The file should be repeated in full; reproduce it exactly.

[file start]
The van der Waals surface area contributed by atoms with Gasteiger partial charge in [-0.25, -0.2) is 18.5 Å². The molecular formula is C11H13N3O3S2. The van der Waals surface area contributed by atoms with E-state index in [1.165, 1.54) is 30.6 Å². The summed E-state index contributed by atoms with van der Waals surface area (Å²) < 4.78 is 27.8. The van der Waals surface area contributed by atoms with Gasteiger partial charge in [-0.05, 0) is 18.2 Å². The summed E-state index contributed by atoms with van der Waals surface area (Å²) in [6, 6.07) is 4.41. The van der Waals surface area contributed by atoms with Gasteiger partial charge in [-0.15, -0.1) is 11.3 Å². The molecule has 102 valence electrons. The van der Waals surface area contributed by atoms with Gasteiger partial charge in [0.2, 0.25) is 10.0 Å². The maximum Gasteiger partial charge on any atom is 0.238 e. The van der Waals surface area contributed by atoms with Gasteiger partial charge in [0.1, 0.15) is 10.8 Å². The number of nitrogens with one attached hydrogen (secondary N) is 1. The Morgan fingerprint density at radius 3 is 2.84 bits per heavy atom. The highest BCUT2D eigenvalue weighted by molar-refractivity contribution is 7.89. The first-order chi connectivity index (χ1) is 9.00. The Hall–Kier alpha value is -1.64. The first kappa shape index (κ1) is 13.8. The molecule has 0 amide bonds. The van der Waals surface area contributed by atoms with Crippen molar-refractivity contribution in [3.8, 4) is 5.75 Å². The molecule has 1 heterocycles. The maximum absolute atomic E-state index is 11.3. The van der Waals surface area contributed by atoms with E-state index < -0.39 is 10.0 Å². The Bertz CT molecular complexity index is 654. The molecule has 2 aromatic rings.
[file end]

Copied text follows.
The van der Waals surface area contributed by atoms with Gasteiger partial charge in [-0.25, -0.2) is 18.5 Å². The molecular formula is C11H13N3O3S2. The van der Waals surface area contributed by atoms with E-state index in [1.165, 1.54) is 30.6 Å². The summed E-state index contributed by atoms with van der Waals surface area (Å²) < 4.78 is 27.8. The van der Waals surface area contributed by atoms with Gasteiger partial charge in [-0.05, 0) is 18.2 Å². The summed E-state index contributed by atoms with van der Waals surface area (Å²) in [6, 6.07) is 4.41. The van der Waals surface area contributed by atoms with Gasteiger partial charge in [-0.15, -0.1) is 11.3 Å². The molecule has 102 valence electrons. The van der Waals surface area contributed by atoms with Gasteiger partial charge in [0.2, 0.25) is 10.0 Å². The maximum Gasteiger partial charge on any atom is 0.238 e. The van der Waals surface area contributed by atoms with Gasteiger partial charge in [0.1, 0.15) is 10.8 Å². The number of nitrogens with one attached hydrogen (secondary N) is 1. The Morgan fingerprint density at radius 3 is 2.84 bits per heavy atom. The highest BCUT2D eigenvalue weighted by molar-refractivity contribution is 7.89. The first-order chi connectivity index (χ1) is 9.00. The Hall–Kier alpha value is -1.64. The first kappa shape index (κ1) is 13.8. The molecule has 0 amide bonds. The van der Waals surface area contributed by atoms with Crippen molar-refractivity contribution in [3.8, 4) is 5.75 Å². The molecule has 1 heterocycles. The maximum absolute atomic E-state index is 11.3. The van der Waals surface area contributed by atoms with E-state index < -0.39 is 10.0 Å². The Bertz CT molecular complexity index is 654. The molecule has 2 aromatic rings.